marriage-equalityLast Friday was National Coming Out Day. Shout out to those who took it as an opportunity to publicly express their sexuality and those who didn’t. Either way, you deserve a big hug and an even bigger ice cream cone. Of course, even with the government shutdown, politics influences how we view the day. So, it wasn’t surprising that last week the same-sex marriage issue that many states are addressing got tied to coming out. Clearly, there are what might be regarded as “problems” with the process of coming out and same-sex marriage. Now, I won’t spend anytime here unpacking any of the issues as I see them. Instead, I’d like to take a moment to promote yet another modest proposal.

Fraught, conservative institution or not, we can all agree that marriage can be an expensive endeavor. From dresses to flowers to delicious cake to chicken or beef or veggie, jumping the broom in any traditional capacity costs many a ducket. In a way, that’s what the fight for same-sex marriage is for: access to several rituals which includes registering a place setting you’ll never use. In essence, that’s the transaction. I put on a big party and feed you, you cry over me and buy me steak knives. Which brings me to my point.

There are those of us who are GLBTQ and not, partnered and not, who, even when same-sex marriage is ratified in our state, will still choose not to jump the broom. And yet, we still want–and in many cases need–a lot of the stuff folks who get married get when they make vows. And that’s not fair. I have made several arguments about why same-sex marriage, or just plain marriage isn’t the business. Here’s another argument: I shouldn’t have to make an ostensible lifetime commitment for a blender from my better off cousin. Seriously. Those of you all who are fighting for access to your same-sex boo’s healthcare plan. Keep up the good fight. While you’re over there, I’ll be starting my campaign for the I’m Not Getting Married, But I Still Need Shit Gift Registry.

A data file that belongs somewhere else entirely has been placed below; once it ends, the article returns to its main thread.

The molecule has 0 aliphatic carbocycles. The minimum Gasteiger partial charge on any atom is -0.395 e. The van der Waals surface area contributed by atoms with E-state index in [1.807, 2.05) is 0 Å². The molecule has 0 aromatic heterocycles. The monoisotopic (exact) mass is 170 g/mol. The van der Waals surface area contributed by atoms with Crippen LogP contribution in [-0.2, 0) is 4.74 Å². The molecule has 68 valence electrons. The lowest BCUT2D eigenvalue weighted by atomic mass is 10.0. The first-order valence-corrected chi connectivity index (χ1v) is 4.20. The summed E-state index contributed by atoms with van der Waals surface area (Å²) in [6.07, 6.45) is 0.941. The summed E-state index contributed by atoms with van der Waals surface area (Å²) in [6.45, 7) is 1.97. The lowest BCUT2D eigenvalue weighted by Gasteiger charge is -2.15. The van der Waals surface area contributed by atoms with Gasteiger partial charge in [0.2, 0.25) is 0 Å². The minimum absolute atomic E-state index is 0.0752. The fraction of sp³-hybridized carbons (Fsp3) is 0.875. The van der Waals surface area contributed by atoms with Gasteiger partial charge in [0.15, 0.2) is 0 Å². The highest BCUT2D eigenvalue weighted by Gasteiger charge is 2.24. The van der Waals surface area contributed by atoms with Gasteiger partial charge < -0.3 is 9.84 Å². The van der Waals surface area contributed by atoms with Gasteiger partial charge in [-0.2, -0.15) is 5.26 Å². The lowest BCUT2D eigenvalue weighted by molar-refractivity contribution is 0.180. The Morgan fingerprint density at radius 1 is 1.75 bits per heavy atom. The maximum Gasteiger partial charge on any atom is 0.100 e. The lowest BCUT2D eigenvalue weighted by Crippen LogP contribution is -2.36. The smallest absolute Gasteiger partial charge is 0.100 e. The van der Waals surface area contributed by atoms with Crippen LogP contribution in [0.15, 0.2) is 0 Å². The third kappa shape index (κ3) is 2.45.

Last week, I hung out at my sister’s house. And it was full of cool stuff that she got from her wedding. And you know what? I want some of that stuff. I figure that’s fair. Instead of a check for the money I would’ve spent on a wedding, give me some heavy-ass silverware. Or a vacation. Or both. It’s cheaper than what catering would’ve cost. I promise.

The problem with valuing marriage in the ways that we do means we disparage folks who choose to be in partnership with others in different ways. We implicitly condescend to folks who want to remain single. And doing so puts them at numerous disadvantages, including financially inhibiting them by making them shell out dough for household appliances, when they decided they didn’t want to put a ring on it. That’s financially unfair, especially when folks like that saved you hella dough on airfare, hotel, and dress shoes for an event that will likely end in divorce.

I propose a National I Don’t Plan to Get Married Day. On such days, parents and loved one should either give us a nice check for what they would’ve spent on a wedding, or some swag that is the equivalent to game show parting gifts. Not succumbing to state recognition or societal rituals does not mean we, as young people, don’t still need help. We should be rewarded for our independence.  Our individuality should come with a wishing well. After all, it’s because of us that you didn’t have to learn the new “Blurred Lines” line dance or keep your uncle away from the bridesmaids. What’s more, we’ve saved you a bunch of money, and you didn’t even have to switch car insurance. Reward us accordingly.